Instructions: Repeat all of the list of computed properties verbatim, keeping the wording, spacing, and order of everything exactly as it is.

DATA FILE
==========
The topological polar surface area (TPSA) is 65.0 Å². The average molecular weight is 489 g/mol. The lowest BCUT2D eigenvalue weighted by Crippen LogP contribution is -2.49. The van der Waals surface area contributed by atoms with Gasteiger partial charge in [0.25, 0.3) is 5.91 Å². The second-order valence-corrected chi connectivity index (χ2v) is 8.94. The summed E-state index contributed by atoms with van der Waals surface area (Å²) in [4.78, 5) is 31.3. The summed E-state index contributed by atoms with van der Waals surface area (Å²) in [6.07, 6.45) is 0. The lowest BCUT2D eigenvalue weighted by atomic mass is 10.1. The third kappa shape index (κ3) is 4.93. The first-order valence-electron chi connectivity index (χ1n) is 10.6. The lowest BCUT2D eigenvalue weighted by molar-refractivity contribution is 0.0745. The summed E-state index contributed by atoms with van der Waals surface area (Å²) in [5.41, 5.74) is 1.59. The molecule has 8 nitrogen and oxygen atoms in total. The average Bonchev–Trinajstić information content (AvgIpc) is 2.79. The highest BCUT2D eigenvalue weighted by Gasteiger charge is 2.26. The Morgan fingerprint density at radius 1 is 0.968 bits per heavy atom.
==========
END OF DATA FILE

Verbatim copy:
The topological polar surface area (TPSA) is 65.0 Å². The average molecular weight is 489 g/mol. The lowest BCUT2D eigenvalue weighted by Crippen LogP contribution is -2.49. The van der Waals surface area contributed by atoms with Gasteiger partial charge in [0.25, 0.3) is 5.91 Å². The second-order valence-corrected chi connectivity index (χ2v) is 8.94. The summed E-state index contributed by atoms with van der Waals surface area (Å²) in [4.78, 5) is 31.3. The summed E-state index contributed by atoms with van der Waals surface area (Å²) in [6.07, 6.45) is 0. The lowest BCUT2D eigenvalue weighted by atomic mass is 10.1. The third kappa shape index (κ3) is 4.93. The first-order valence-electron chi connectivity index (χ1n) is 10.6. The lowest BCUT2D eigenvalue weighted by molar-refractivity contribution is 0.0745. The summed E-state index contributed by atoms with van der Waals surface area (Å²) in [5.41, 5.74) is 1.59. The molecule has 8 nitrogen and oxygen atoms in total. The average Bonchev–Trinajstić information content (AvgIpc) is 2.79. The highest BCUT2D eigenvalue weighted by Gasteiger charge is 2.26. The Morgan fingerprint density at radius 1 is 0.968 bits per heavy atom.